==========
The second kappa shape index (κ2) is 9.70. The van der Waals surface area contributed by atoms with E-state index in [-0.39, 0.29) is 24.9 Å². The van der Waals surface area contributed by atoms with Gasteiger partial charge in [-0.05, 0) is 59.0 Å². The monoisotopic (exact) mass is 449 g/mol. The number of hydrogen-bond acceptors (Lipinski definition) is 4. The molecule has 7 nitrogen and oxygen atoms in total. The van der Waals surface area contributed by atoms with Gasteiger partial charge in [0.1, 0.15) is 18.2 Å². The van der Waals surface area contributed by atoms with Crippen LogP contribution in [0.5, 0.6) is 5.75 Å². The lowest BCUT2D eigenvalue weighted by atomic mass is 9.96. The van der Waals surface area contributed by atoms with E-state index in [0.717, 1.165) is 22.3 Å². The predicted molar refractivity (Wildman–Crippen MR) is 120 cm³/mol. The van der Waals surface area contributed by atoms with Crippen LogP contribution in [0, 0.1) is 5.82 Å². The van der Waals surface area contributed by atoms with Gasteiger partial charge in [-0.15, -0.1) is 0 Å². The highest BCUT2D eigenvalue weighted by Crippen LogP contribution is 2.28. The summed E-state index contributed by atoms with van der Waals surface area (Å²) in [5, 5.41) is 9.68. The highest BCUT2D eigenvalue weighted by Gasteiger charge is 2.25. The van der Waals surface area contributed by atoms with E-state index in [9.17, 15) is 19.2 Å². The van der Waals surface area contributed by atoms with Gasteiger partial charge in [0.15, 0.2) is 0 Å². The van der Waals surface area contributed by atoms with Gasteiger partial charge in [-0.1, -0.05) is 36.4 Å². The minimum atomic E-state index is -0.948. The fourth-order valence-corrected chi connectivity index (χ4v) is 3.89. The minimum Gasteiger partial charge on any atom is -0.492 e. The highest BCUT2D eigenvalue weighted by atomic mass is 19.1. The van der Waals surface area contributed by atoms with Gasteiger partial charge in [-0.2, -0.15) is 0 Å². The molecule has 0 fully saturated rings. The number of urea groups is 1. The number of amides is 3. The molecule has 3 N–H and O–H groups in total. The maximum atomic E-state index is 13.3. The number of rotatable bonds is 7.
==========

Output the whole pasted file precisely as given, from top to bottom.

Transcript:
The second kappa shape index (κ2) is 9.70. The van der Waals surface area contributed by atoms with E-state index in [-0.39, 0.29) is 24.9 Å². The van der Waals surface area contributed by atoms with Gasteiger partial charge in [-0.05, 0) is 59.0 Å². The monoisotopic (exact) mass is 449 g/mol. The number of hydrogen-bond acceptors (Lipinski definition) is 4. The molecule has 7 nitrogen and oxygen atoms in total. The van der Waals surface area contributed by atoms with Gasteiger partial charge in [0.1, 0.15) is 18.2 Å². The van der Waals surface area contributed by atoms with Crippen LogP contribution in [0.5, 0.6) is 5.75 Å². The lowest BCUT2D eigenvalue weighted by atomic mass is 9.96. The van der Waals surface area contributed by atoms with E-state index in [0.717, 1.165) is 22.3 Å². The predicted molar refractivity (Wildman–Crippen MR) is 120 cm³/mol. The van der Waals surface area contributed by atoms with Crippen LogP contribution in [0, 0.1) is 5.82 Å². The van der Waals surface area contributed by atoms with Gasteiger partial charge in [-0.15, -0.1) is 0 Å². The highest BCUT2D eigenvalue weighted by Crippen LogP contribution is 2.28. The summed E-state index contributed by atoms with van der Waals surface area (Å²) in [5, 5.41) is 9.68. The highest BCUT2D eigenvalue weighted by Gasteiger charge is 2.25. The van der Waals surface area contributed by atoms with E-state index in [9.17, 15) is 19.2 Å². The van der Waals surface area contributed by atoms with Gasteiger partial charge in [0.15, 0.2) is 0 Å². The van der Waals surface area contributed by atoms with Gasteiger partial charge in [-0.1, -0.05) is 36.4 Å². The minimum atomic E-state index is -0.948. The fourth-order valence-corrected chi connectivity index (χ4v) is 3.89. The minimum Gasteiger partial charge on any atom is -0.492 e. The highest BCUT2D eigenvalue weighted by atomic mass is 19.1. The van der Waals surface area contributed by atoms with Gasteiger partial charge in [-0.2, -0.15) is 0 Å². The molecule has 0 fully saturated rings. The number of urea groups is 1. The number of amides is 3. The molecule has 3 N–H and O–H groups in total. The maximum atomic E-state index is 13.3. The number of rotatable bonds is 7.